Although there are substantial differences between the magnetospheres of Jupiter and Saturn, it has been suggested that cryovolcanic activity at Enceladus could lead to electrodynamic coupling between Enceladus and Saturn like that which links Jupiter with Io, Europa and Ganymede. Powerful field-aligned electron beams associated with the Io-Jupiter coupling, for example, create an auroral footprint in Jupiter's ionosphere. Auroral ultraviolet emission associated with Enceladus-Saturn coupling is anticipated to be just a few tenths of a kilorayleigh, about an order of magnitude dimmer than Io's footprint and below the observable threshold, consistent with its non-detection. Here we report the detection of magnetic-field-aligned ion and electron beams (offset several moon radii downstream from Enceladus) with sufficient power to stimulate detectable aurora, and the subsequent discovery of Enceladus-associated aurora in a few per cent of the scans of the moon's footprint. The footprint varies in emission magnitude more than can plausibly be explained by changes in magnetospheric parameters - and as such is probably indicative of variable plume activity.
Published: 22 April 2011

Although there are substantial differences between the magnetospheres of Jupiter and Saturn, it has been suggested that cryovolcanic activity at Enceladus could lead to electrodynamic coupling between Enceladus and Saturn like that which links Jupiter with Io, Europa and Ganymede.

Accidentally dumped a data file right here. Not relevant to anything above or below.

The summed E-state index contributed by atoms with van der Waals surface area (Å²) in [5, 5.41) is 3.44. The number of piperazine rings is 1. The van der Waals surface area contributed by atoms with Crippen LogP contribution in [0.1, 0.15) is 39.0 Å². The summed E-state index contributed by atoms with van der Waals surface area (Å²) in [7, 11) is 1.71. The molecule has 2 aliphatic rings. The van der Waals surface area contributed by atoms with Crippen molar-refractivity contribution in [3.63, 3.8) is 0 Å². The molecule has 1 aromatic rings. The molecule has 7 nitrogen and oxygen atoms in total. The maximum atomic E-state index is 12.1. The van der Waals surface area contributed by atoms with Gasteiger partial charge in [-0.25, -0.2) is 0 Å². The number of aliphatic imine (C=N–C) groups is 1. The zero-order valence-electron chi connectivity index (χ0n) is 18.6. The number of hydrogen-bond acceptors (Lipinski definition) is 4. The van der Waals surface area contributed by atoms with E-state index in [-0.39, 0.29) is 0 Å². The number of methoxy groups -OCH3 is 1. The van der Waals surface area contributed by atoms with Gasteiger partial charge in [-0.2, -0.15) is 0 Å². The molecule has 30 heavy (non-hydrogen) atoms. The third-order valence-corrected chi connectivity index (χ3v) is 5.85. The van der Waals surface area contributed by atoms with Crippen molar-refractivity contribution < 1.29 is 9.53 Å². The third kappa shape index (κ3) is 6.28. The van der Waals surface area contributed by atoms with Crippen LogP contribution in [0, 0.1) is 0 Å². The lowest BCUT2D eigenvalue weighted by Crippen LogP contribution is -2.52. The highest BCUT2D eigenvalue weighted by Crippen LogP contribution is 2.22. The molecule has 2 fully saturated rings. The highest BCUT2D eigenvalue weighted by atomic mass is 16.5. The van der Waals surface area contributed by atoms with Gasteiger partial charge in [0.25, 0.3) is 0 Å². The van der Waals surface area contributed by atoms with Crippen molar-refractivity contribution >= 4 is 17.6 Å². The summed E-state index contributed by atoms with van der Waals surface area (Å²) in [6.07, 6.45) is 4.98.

Powerful field-aligned electron beams associated with the Io-Jupiter coupling, for example, create an auroral footprint in Jupiter's ionosphere. Auroral ultraviolet emission associated with Enceladus-Saturn coupling is anticipated to be just a few tenths of a kilorayleigh, about an order of magnitude dimmer than Io's footprint and below the observable threshold, consistent with its non-detection.

Here we report the detection of magnetic-field-aligned ion and electron beams (offset several moon radii downstream from Enceladus) with sufficient power to stimulate detectable aurora, and the subsequent discovery of Enceladus-associated aurora in a few per cent of the scans of the moon's footprint. The footprint varies in emission magnitude more than can plausibly be explained by changes in magnetospheric parameters' and as such is probably indicative of variable plume activity.

Published: 22 April 2011